During the 2016 semi-finals, UPRM faced UPR-Cayey. It was then that Saleh first faced the challenge of finishing a game by penalty kicks. When the 90 minutes ran out both teams were tied, which meant the game would be decided by penalty kicks. During the penalty kicks, the kicker stands at 36 feet from the goal, which is 24 feet long, and it’s the goalkeeper’s role to stop the ball. When the whistle blew, Saleh didn’t know what to do, and broke-down crying. Thankfully, her performance was favorable and the team passed to the finals.

During the finals between UPRM and INTER, the deciding game also came down to penalty kicks. Saleh suffered cramps in both her legs during that part of the final game. When people came to help her, they set her down in an anthill where the ants had a field day and Saleh had an allergic reaction to the bites, making her face fill with scratches; yet she continued to play.

The game stayed tied throughout the penalties; both kickers would score a goal or both goalkeepers would stop the ball during the same round. When the last penalty kick was struck, Saleh didn’t know it would be the defining one; her teammate had scored a goal and it was on her to stop the last kick for the win. “The one that mattered, I stopped,”  Saleh shared with a laugh as she remembered the game.

For Saleh, this finals game will always be her favorite, “a million more [finals] can come, although a thousand bad things happened to me, that one will always be my favorite.” After this championship, the goalie was named “Rookie of the Year” in UPRM for her distinguished participation. Saleh said she “wasn’t expecting it… when I heard my name I was really happy.”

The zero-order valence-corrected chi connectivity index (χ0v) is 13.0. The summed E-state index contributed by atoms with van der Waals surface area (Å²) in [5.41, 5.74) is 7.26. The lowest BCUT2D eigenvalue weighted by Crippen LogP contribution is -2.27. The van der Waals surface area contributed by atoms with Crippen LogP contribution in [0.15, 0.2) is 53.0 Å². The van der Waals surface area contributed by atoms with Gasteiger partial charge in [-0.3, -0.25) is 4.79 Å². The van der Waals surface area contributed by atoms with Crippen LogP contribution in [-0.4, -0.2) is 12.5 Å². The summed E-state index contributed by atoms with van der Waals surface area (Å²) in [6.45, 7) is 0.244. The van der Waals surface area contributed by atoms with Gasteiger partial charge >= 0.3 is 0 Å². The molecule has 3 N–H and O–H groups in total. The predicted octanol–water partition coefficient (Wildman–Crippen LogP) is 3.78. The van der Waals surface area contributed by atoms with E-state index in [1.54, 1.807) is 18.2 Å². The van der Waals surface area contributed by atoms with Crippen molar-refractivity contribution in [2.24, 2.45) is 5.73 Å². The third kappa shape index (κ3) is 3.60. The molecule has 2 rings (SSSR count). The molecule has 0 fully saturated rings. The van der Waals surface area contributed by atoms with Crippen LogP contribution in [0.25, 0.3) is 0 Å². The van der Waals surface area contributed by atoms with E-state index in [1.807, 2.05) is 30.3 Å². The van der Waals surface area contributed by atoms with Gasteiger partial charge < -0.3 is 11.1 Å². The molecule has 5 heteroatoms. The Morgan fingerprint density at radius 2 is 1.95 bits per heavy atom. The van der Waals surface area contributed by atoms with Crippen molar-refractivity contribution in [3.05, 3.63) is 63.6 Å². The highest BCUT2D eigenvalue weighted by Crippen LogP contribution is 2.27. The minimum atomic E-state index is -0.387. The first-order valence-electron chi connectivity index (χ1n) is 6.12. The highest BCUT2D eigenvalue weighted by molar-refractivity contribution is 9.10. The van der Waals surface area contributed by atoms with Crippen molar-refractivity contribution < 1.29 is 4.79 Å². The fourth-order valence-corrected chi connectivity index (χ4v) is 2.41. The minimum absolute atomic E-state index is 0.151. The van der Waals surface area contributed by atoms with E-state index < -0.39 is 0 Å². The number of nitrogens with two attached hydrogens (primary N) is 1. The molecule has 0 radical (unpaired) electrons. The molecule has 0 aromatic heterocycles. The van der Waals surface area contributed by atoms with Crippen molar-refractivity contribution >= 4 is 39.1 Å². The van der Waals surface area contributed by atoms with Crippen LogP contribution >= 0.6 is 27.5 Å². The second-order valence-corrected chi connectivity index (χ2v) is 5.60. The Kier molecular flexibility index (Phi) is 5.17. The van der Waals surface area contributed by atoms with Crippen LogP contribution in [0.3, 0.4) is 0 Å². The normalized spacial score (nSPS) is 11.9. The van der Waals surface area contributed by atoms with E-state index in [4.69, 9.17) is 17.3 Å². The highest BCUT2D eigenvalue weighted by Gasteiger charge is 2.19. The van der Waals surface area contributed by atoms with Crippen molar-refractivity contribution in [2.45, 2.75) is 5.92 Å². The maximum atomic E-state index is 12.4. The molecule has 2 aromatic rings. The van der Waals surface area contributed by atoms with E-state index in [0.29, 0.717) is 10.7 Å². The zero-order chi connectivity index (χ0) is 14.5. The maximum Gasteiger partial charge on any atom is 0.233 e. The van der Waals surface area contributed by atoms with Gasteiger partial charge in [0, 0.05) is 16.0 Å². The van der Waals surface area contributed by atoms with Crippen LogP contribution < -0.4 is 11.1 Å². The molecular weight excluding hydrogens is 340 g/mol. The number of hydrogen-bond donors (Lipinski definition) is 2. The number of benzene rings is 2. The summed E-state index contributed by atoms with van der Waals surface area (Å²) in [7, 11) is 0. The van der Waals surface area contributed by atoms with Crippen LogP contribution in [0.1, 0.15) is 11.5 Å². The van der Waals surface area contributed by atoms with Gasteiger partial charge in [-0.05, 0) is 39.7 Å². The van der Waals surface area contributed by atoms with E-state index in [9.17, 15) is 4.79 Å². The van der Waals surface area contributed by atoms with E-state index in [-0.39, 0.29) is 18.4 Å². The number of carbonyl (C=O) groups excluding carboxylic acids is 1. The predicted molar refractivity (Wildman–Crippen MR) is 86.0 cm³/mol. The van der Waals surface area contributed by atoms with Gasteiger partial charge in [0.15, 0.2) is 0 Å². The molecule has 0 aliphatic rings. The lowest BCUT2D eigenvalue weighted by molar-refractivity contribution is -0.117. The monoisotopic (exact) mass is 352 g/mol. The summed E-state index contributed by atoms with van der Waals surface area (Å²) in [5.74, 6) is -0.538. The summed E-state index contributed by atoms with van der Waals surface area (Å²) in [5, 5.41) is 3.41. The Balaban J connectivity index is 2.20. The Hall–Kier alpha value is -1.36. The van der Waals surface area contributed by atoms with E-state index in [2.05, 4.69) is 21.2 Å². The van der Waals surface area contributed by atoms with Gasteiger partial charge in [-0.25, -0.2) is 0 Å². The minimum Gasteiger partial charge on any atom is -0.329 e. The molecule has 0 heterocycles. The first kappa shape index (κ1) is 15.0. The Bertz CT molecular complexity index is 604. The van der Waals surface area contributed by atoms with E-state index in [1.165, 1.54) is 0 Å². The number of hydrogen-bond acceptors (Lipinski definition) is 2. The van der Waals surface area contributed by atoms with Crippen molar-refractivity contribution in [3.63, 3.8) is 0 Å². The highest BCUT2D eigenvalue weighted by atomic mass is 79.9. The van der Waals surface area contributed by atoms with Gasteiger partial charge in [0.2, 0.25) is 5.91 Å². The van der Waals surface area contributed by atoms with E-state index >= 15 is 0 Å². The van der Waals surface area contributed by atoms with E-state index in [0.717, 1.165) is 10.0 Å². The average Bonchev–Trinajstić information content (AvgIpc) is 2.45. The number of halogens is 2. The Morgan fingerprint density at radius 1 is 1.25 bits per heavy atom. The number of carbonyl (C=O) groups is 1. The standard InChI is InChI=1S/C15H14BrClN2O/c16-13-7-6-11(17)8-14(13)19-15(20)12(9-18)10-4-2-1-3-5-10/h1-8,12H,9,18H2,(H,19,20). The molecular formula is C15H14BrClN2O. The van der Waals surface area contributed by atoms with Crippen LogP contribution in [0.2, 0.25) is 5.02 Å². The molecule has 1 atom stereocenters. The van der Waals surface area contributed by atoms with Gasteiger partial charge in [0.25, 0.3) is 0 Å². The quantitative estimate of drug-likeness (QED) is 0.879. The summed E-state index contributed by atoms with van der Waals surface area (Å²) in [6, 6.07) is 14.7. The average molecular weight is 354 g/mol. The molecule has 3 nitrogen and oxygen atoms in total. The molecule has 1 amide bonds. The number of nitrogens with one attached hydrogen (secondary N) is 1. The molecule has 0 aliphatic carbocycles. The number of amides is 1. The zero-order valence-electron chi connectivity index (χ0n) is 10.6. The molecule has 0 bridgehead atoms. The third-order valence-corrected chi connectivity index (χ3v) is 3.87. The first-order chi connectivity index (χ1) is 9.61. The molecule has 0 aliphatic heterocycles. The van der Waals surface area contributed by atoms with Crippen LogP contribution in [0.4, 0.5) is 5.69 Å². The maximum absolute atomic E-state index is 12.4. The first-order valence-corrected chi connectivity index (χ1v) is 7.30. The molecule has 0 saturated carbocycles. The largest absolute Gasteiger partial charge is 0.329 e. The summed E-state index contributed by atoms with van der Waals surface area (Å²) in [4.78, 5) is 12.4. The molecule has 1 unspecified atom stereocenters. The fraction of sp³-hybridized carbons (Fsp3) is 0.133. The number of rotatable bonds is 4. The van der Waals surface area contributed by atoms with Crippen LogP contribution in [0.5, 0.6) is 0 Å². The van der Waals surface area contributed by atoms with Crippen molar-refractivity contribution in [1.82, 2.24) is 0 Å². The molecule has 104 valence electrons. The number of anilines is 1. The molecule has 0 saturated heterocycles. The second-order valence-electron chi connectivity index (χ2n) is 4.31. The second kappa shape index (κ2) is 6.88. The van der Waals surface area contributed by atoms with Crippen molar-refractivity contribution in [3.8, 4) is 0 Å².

Last year’s finals were also down to UPRM vs INTER; this game was played under the rain in a muddy and slippery field. The first goal of the game was scored by the opposing team. The ball was a few feet in front of Saleh, and when she went to kick it she slipped and fell, leaving the goal open to an easy score for the opposing team. According to Saleh, she broke down, “how was I supposed to face my team after such a stupid mistake?” The probabilities of her mistake causing the team to not only lose the game, but also the “BiCAAMpeonato” were now extremely high. She explained how pressure works differently in the field; how she stands by herself in the goal, and as a goalkeeper, it’s her entire responsibility to stop any ball that comes her way. When in the field, there’s usually a line behind that can pick up the slack, but once a goal is made the fault is put on the goalkeeper. Regardless of her mistake, the team won last year as well (2-1).